The Unwritten Rules of Employee Advocacy

December 22, 2015
| ByMadison

Do your employees enjoy working for you? Are they publicly enthusiastic about being a part of your company? Are they telling their friends and family about the benefits of your services and/or products?

Employees are your brand

Did you answer yes to the first question above; did you hesitate at the second two? Often we believe our employees are happy and engaged in their work, but if we scratch the surface, we learn that they are not the advocates we thought they were.

If an employee is truly engaged in your workplace, they are significantly more likely to talk about it to their networks in a positive light. Unfortunately, if employees are unhappy or disengaged, the same applies, and whatever perspective your employees share influences your organization’s brand.

The psychological contract

There are many factors that are legally necessary to implement for your employees: fair pay, fair time off, medical benefits, etc., but there is also a host of other factors that employees may expect from you to make their workplace experience a positive one. As their employer, you are also likely to have similar expectations of your employees.

For employees, this could be training and development opportunities or the promise of a promotion. For you as the employer, this could be an expectation that your employees will stay late if there is a project deadline. There are many elements that could fall into the unwritten rules between employer and employee, but all of them facilitate relationships built on respect, compassion, trust, empathy, fairness, and objectivity.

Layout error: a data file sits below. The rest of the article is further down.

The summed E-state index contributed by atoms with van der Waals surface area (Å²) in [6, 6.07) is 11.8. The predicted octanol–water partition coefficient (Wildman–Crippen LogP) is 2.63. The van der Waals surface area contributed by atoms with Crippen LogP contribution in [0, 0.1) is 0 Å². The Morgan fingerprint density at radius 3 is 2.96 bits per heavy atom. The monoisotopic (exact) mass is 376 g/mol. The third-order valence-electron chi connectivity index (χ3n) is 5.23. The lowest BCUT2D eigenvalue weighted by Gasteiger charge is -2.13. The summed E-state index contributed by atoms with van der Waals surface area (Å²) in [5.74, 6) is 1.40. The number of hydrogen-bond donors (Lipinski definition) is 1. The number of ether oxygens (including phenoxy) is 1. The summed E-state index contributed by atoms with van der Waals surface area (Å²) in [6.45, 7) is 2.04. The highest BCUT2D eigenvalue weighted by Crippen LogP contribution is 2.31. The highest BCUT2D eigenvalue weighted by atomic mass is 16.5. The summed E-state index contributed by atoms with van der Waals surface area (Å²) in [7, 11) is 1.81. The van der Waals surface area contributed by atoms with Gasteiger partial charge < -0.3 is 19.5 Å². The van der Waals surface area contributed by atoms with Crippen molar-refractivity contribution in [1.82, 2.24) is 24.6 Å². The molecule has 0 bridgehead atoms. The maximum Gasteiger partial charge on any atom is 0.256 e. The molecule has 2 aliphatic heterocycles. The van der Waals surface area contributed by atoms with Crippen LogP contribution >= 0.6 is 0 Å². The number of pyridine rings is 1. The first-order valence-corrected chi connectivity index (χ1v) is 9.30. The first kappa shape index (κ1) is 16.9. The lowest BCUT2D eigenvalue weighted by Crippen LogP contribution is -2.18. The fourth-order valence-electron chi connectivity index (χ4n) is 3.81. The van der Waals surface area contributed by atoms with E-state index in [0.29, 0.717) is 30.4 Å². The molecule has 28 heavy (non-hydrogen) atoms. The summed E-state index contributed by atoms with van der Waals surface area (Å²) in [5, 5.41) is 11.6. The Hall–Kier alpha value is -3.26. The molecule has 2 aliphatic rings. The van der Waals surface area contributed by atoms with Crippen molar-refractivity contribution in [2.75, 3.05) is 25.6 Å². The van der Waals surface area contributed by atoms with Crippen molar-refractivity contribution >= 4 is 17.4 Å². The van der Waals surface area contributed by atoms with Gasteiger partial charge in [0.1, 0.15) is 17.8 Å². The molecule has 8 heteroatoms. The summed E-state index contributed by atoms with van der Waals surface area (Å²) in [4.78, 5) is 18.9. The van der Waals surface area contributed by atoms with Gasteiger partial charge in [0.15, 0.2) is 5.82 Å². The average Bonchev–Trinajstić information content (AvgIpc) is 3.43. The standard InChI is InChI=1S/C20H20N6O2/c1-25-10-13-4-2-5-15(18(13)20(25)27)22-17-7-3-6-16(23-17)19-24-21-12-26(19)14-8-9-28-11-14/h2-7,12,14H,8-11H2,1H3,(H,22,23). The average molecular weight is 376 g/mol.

These factors are not necessarily made explicit, but both employer and employee implicitly expect them to occur and, if they are not forthcoming, the trust, effort, and advocacy of both parties begin to wane. These unwritten benefits are known as the psychological contract.

Creating mutually beneficial relationships outside of the written employment contract can help to ensure relationships flourish and result in employees who go the extra mile and are advocates of your brand rather than critics.

The increase in employee clout

Careers have changed. In the past, people stayed in one organization for much of their career, now millennials move from company to company learning new skills and gaining new experiences as they go. Their varied work lives give them a wider frame of reference for what makes a positive workplace and provide them with a wider network with which to share their experiences. Also, with the increased use of social media platforms, your employees can easily share their experiences of your organization even more widely with social networks.

Creating a positive employee experience is more important than ever.

Final thoughts

Workplace relationships need to be treated like any other. They cannot be based only on written expectations; they must be nurtured and understood if they are to be successful.

Consider your employees outside of their traditional contracts and understand what motivates and drives them to succeed for your organization. If you do, they will hold your organization in a more positive regard and will be more likely to return the favor while singing your praises to whomever will listen.

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